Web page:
When I graduated from university, my first theatrical adventure outside of school was at a Fringe Festival. I left my campus full of confidence, excitement and an idea of how I thought Fringes worked. Together with a team of my fellow graduates, we enjoyed a successful run but met some challenges during the process. In fact, all that confidence and enthusiasm that I had early on evaporated by the time the festival ended. While we sold out some shows and received lots of positive feedback, it was very apparent that we were “Fringe virgins” and possessed very little knowledge of how the festival actually worked. In the end, I believe the experience made me a stronger artist. Since that time, my theatrical tool-belt has become fuller with a clearer knowledge and understanding of how to successfully produce a show at a Fringe. In this guide, I’m here to share those tools with you.
1. Budget for Marketing.
In the digital age, it can be easy to relay on social media for marketing. It’s cheap, easy to create and one of the fastest ways to spread the word about your show. However, when it comes to the festival circuit, paper is still an extremely influential tool. Make sure to set aside cash in your budget so you have funds for printed materials. Let’s break down the materials into what we’ll call The Three Ps: Posters, Postcards, and Programs.
Posters and postcards are fantastic for people on the go. If you have an engaging logo or image, your poster can catch the eyes of passersby, whether they are walking by or waiting for a drink at a local coffee shop. Make sure to visit local businesses that receive lots of foot traffic and inquire about leaving promotional materials for their patrons. Unlike posters, people can take postcards with them. They aren’t attached to a wall or a pole like posters are; instead, they are just waiting to be scooped up by potential audience members.
Programs are a great way for audiences to get to know your cast and creative team. You never know who may be in the audience, and programs can work as simple way for a potential collaborator to see your previous experience. That being said, as wonderful as programs are, they are not always cost-efficient. If your show is selling out night after night, you could find yourself shelling out more cash to keep up with the demand. On the other hand, if your show is bringing in a smaller crowd, you could find yourself with a pile full of untouched programs. A great alternative to this issue is to create a poster with cast and crew’s names and headshots and set it outside in the lobby of the venue. If someone is truly interested in learning more about your team, then they will take the time to check the poster out.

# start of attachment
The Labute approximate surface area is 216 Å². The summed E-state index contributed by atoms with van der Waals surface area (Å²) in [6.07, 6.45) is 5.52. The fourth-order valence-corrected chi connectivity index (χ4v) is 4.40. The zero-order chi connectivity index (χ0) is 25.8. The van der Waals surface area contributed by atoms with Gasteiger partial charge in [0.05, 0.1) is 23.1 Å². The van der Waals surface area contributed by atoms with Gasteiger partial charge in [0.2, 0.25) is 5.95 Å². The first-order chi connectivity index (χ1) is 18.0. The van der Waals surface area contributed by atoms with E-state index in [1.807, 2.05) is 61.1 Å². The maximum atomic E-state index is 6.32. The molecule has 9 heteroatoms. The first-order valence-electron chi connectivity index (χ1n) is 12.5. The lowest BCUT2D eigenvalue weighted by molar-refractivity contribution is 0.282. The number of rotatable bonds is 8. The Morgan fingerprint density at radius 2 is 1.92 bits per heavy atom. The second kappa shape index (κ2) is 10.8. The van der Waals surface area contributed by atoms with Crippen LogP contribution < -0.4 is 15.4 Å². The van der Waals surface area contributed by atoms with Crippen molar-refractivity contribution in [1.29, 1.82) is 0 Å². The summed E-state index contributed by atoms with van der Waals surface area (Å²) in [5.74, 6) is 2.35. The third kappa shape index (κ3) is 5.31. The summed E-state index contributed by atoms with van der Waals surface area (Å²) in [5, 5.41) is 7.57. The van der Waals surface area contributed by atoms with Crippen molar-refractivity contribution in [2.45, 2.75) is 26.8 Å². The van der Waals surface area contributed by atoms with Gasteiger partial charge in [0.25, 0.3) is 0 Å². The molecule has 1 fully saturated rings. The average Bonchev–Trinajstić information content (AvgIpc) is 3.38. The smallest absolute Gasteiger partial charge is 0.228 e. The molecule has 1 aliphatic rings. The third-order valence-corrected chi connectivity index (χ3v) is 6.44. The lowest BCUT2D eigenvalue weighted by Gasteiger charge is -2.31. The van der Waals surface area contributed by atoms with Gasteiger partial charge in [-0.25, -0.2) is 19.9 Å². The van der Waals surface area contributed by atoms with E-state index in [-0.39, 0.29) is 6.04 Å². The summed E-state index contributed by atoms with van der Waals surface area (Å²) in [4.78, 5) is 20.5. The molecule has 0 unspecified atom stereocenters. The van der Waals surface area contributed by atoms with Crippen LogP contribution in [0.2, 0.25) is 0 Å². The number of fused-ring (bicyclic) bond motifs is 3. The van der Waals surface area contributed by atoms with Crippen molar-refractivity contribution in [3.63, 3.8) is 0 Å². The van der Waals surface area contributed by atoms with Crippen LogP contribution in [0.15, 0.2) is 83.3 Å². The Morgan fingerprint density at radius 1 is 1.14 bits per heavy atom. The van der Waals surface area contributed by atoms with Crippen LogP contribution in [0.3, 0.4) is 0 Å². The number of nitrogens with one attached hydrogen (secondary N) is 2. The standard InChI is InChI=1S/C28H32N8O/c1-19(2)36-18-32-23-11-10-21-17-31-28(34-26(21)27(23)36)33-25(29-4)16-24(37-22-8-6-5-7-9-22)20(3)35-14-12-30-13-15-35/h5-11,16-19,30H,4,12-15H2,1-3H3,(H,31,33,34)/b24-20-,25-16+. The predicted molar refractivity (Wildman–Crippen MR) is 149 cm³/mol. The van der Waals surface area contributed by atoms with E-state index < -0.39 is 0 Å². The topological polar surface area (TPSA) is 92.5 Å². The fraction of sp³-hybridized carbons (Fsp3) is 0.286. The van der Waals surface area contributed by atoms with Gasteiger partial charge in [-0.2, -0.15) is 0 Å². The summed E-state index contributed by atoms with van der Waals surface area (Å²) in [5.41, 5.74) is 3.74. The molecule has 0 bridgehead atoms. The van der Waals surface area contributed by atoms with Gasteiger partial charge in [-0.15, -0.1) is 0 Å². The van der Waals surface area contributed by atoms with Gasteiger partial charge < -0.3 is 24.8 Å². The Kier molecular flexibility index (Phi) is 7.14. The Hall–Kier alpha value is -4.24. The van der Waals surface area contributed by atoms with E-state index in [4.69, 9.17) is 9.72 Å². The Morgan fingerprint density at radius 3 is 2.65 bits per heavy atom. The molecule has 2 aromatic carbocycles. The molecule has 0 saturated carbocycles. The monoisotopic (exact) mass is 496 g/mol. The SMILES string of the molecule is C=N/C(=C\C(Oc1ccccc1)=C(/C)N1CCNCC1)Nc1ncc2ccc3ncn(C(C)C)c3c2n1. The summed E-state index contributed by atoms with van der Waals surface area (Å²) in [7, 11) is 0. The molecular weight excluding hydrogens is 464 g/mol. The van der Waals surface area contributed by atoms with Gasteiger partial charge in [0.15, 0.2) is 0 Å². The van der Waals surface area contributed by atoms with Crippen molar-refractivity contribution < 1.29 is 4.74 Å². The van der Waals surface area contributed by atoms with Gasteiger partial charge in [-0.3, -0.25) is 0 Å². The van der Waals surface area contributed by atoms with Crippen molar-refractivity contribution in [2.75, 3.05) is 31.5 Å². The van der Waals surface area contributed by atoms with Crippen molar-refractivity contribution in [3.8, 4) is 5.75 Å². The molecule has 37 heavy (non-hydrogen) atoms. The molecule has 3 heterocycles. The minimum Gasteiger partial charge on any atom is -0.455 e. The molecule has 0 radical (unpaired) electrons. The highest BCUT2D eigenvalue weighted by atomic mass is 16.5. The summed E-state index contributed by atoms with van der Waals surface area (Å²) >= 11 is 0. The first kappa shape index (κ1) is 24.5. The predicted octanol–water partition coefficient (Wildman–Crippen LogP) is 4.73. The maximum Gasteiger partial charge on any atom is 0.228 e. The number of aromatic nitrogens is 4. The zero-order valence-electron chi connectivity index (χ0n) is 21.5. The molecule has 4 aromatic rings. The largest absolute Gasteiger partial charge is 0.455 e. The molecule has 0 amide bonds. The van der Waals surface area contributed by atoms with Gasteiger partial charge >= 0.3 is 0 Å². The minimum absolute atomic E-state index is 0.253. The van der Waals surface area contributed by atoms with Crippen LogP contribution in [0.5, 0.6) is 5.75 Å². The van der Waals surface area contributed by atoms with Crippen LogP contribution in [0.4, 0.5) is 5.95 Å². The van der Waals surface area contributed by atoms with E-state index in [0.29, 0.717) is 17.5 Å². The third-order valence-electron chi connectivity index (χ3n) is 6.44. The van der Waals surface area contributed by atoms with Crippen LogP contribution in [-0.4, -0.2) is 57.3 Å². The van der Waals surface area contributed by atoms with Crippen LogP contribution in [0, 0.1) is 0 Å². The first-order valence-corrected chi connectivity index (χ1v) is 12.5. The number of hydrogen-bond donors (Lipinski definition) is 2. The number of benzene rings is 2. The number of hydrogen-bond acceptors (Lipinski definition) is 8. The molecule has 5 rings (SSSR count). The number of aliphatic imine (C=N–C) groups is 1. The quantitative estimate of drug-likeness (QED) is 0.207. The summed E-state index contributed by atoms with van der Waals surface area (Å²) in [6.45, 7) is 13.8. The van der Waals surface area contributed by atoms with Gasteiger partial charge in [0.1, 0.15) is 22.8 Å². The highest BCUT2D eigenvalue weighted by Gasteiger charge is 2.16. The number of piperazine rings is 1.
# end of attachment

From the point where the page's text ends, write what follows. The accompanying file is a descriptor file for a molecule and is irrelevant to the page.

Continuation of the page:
If you want to draw an audience, you have to spread the word early to create buzz and interest. Start placing the image and name of your show in audience’s minds so by the time the festival comes around, your show is the first production they think of.
2. Production Value: Keep it Simple.
My team and I had the honour of being interviewed in a local publication about our Fringe journey. The writer referred to us as “theatre in a bag” because you could literally pack our entire set into a bag. If your story takes place in an office, you don’t need a cubicle, a photocopier or even a computer. What you need is a set that complements the story, not a story that complements the set. Could you capture the feeling of an office using only boxes? What about a set made completely out of paper?
Keep in mind, you’ll be sharing the venue with several other productions and the time to strike your set is extremely limited. In addition, if you have plans for you show beyond Fringe, the more limited and minimal your set is, the easier is it to bring the show to other festivals and venues.
3. Make Time to See Other Fringe Shows.
Fringe participants often suffer from something I like to call “Fringe Tunnel Vision.” Whether you’re the director, the stage manager or an actor (or maybe you’re all 3), you hold a firm concentration and focus on your show. It can be easy to tune out all the other productions out and solely tend to what you are directly involved with. It is important, though, that when you do earn yourself some downtime, you make an effort to go see other Fringe shows. As mentioned previously, Fringe is about community. By going to see another Fringe performance, you are supporting fellow artists and in turn, you will be supported too.
When I partook in my first festival, after many performances, the creator or a cast member would step out to thank everyone for attending and call upon fellow artists in the audience to give a shout out to their shows. It was a quick, easy and free way to get the word out. The more shows you attend, the more opportunities you will have to promote your own work.
4. Remember That Fringe is Not The End.
Fringe is your opportunity to experiment, take chances and learn from your mistakes and successes. With the increasing popularity of Fringe festivals, there have been an increasing number of polished and well-developed pieces hitting the stage. However, this surge drives creators to perfect their pieces rather than focus on the growth and potential of the work. Fringe festivals are an artist’s opportunity to get messy. That being said, I am not encouraging people to attempt to put together a Fringe show on a whim without any preparation. What am I saying is that you should pay close attention to what you want to improve and develop within your production. If you are unsure of a lyric or an action, here is your chance to stage it and see how the audience reactions. Once you’ve collected feedback and reactions, you can move forward to the next stage in the life of your play. Remember: Fringe is not the end of your production; it’s the beginning.
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